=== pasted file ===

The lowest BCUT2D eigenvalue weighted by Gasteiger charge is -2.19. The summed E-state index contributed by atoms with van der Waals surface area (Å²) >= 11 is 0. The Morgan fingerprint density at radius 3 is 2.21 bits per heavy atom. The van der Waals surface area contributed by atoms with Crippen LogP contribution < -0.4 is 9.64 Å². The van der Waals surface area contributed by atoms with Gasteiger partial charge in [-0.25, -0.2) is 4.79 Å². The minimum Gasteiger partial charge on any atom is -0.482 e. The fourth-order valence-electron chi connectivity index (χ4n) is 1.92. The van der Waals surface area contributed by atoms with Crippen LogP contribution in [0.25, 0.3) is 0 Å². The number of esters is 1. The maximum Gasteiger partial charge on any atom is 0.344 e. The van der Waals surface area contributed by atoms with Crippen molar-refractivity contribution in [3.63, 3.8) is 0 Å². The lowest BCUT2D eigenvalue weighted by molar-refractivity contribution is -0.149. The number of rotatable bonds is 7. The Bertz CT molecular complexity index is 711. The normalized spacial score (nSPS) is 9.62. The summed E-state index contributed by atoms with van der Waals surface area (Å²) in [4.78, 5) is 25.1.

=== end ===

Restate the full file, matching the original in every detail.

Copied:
The lowest BCUT2D eigenvalue weighted by Gasteiger charge is -2.19. The summed E-state index contributed by atoms with van der Waals surface area (Å²) >= 11 is 0. The Morgan fingerprint density at radius 3 is 2.21 bits per heavy atom. The van der Waals surface area contributed by atoms with Crippen LogP contribution < -0.4 is 9.64 Å². The van der Waals surface area contributed by atoms with Gasteiger partial charge in [-0.25, -0.2) is 4.79 Å². The minimum Gasteiger partial charge on any atom is -0.482 e. The fourth-order valence-electron chi connectivity index (χ4n) is 1.92. The van der Waals surface area contributed by atoms with Crippen LogP contribution in [0.25, 0.3) is 0 Å². The number of esters is 1. The maximum Gasteiger partial charge on any atom is 0.344 e. The van der Waals surface area contributed by atoms with Crippen molar-refractivity contribution in [3.63, 3.8) is 0 Å². The lowest BCUT2D eigenvalue weighted by molar-refractivity contribution is -0.149. The number of rotatable bonds is 7. The Bertz CT molecular complexity index is 711. The normalized spacial score (nSPS) is 9.62. The summed E-state index contributed by atoms with van der Waals surface area (Å²) in [4.78, 5) is 25.1.